See text below.
The women knew. For some time ABC Learning Centres had troubled the child-care experts. The company's baffling balance sheets did not make sense and the labyrinthine company structures were a worry to them.
But no one took notice of a bunch of female child-care experts with degrees in early childhood education and politics. Critics were dismissed as ideologues and anti-business, and told they were picking on ABC. Even Labor's parliamentary secretary for child care, Maxine McKew, told a public forum in Melbourne this year, where people had raised concerns about the child-care behemoth, that "there are more things to worry about than ABC".
Now the company, once the biggest child-care provider in the world, with a network of 1100 centres in Australia, more than 100,000 places, amounting to about 25 per cent of the market, has called in the receivers and the administrators.
Prue Warrilow told the Howard government at least three years ago that the ABC model was not viable. It could come to grief under accumulated debt. She was dismissed as an agent of the non-profit child-care sector.
Even when child-care experts hauled in female colleagues from university accountancy departments to shed some light on the mystery of the company's books, the Federal government did not investigate further. Treasury officials sat in on a symposium where Professor Deborah Brennan, a child-care expert, and Sandra van der Laan, an accountancy lecturer, delivered a paper on ABC Learning last November. A University of Sydney associate professor in accountancy, Sue Newberry, had also contributed to the forensic analysis. They'd spent fruitless weeks trying to draw the corporate diagram.
Among the matters raised was how ABC could ascribe a value in its books of $1.3 billion to child-care licences that have no intrinsic value. Child-care centre licences are not transferable. Child-care people know this. Given the licences accounted for most of the company's assets on its balance sheet, it raised red flags. The apparent strength of its balance sheet was a big factor in ABC's rampant expansion.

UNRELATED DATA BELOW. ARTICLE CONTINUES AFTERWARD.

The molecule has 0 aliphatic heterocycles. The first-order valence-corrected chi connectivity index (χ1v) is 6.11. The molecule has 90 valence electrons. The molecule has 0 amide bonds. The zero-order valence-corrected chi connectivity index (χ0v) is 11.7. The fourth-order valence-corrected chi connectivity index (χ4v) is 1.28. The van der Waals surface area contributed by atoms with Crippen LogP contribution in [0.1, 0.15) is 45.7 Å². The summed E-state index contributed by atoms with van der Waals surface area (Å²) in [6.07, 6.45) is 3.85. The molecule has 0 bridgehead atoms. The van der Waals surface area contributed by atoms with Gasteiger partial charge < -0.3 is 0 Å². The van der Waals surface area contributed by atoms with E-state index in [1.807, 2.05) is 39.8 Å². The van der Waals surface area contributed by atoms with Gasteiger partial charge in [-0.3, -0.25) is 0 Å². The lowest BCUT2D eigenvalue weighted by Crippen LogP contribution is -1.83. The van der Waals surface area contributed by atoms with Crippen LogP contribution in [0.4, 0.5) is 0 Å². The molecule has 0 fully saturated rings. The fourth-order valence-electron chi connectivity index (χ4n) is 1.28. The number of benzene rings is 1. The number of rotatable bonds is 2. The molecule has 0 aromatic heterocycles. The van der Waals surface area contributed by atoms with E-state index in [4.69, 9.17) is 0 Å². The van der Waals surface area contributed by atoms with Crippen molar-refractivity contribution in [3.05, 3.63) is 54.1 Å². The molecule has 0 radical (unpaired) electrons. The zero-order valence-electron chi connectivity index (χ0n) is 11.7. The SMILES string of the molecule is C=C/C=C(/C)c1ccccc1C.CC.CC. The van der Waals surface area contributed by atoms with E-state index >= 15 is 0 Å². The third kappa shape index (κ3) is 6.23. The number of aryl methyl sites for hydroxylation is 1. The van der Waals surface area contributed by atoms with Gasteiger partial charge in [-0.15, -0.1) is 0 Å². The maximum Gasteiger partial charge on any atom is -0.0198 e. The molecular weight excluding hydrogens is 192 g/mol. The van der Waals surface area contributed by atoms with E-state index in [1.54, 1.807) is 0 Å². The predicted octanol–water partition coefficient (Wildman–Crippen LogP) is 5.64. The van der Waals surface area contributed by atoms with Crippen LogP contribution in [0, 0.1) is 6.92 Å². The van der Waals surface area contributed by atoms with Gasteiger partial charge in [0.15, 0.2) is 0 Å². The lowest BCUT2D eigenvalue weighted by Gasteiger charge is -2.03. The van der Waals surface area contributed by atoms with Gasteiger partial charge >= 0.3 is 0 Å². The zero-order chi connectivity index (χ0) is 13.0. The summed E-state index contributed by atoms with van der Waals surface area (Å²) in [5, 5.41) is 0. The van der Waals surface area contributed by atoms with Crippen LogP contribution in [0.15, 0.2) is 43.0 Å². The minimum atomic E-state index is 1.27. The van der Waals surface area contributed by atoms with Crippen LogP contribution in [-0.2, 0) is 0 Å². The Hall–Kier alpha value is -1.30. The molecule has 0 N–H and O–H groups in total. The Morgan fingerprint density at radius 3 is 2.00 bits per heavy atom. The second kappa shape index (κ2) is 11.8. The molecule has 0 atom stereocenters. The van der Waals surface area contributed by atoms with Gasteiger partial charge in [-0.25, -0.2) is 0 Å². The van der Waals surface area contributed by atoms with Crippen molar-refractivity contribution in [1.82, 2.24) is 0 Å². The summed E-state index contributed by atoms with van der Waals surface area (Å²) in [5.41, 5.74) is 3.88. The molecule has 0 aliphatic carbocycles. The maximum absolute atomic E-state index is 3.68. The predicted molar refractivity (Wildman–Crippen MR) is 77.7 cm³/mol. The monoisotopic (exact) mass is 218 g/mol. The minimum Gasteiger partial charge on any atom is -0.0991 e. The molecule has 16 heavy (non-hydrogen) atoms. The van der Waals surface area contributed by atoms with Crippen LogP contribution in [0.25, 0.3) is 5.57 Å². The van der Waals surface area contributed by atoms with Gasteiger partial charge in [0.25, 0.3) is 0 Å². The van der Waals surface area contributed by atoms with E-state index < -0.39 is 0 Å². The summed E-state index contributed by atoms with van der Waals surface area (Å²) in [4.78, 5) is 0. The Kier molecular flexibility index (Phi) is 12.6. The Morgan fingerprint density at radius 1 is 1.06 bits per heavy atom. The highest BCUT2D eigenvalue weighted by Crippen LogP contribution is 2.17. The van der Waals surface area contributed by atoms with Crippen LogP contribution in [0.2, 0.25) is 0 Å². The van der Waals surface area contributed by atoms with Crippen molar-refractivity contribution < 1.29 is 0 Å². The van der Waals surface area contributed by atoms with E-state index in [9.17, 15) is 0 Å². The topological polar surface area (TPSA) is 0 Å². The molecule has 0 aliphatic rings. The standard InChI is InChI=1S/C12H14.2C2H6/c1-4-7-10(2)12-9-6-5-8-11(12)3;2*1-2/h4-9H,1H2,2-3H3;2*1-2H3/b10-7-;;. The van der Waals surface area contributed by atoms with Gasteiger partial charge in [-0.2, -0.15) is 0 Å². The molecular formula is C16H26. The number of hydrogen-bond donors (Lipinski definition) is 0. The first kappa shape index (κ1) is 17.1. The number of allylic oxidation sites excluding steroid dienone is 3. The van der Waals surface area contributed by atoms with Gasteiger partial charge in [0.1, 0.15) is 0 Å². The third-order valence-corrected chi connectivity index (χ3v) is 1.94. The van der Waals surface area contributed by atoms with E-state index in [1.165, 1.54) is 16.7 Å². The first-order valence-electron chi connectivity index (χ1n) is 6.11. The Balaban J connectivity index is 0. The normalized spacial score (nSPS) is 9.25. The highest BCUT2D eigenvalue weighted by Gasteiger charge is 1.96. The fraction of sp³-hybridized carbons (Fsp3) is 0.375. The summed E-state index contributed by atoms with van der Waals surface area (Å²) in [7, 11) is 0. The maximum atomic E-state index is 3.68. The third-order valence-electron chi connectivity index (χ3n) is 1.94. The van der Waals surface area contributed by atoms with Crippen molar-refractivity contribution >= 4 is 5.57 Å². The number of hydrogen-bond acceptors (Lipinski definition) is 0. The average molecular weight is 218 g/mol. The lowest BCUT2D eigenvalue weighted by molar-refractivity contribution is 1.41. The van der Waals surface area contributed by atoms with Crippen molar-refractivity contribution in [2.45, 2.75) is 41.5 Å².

Treasury officials were surprised by the women's account, but nothing happened, even though the government pours $300 million a year in subsidies to ABC. Nor did the Australian Securities and Investments Commission think it a problem when it was warned two years ago about ABC's questionable accountancy practices.
No one wanted to argue with a rising share price. No one, that is, except the women who understood child care. They worried how a single corporation could grow so powerful on the back of public subsidies, the charismatic personality of Eddy Groves, and a set of complicated accounts. Increasingly the company books came to resemble a spider's web. By the end, there were so many trusts, subsidiaries and apparently inter-related companies that the corporate sleuths who tried to get to the bottom of it, like Fran Press, former head of the Office of Childcare in NSW, threw up their hands. "There was no transparency," she said.
Few wanted to rock the boat. Certainly not the Coalition. The bigger ABC became, the more the government needed it. Australia's exposure to a single provider was unique in the world. Larry Anthony, the minister for children under Howard, took a seat on the ABC board, and Sallyanne Atkinson, the former Liberal mayor of Brisbane, was the chairwoman.
Even the women who worried about ABC's viability were worried about its reputation for litigation. It was hard to find their written critiques.
What could a government have done? It might have acknowledged that child care was not a commodity like hamburgers. Child care needed different rules against anti-competitive practice to prevent one player becoming so huge. It is not private child care that is the problem but corporate child care. The Rudd Government also needs to take a more active interest in governance, and the probity of accounts of main players who devour hundreds of millions of dollars in public money.
Australia has several large non-profit providers, KU Children's Services and SDN Children's Services, for example, with long, unblemished records. It would be a pity if a way could not be found for them to take over some of ABC's centres.
- reprinted from the Sydney Morning Herald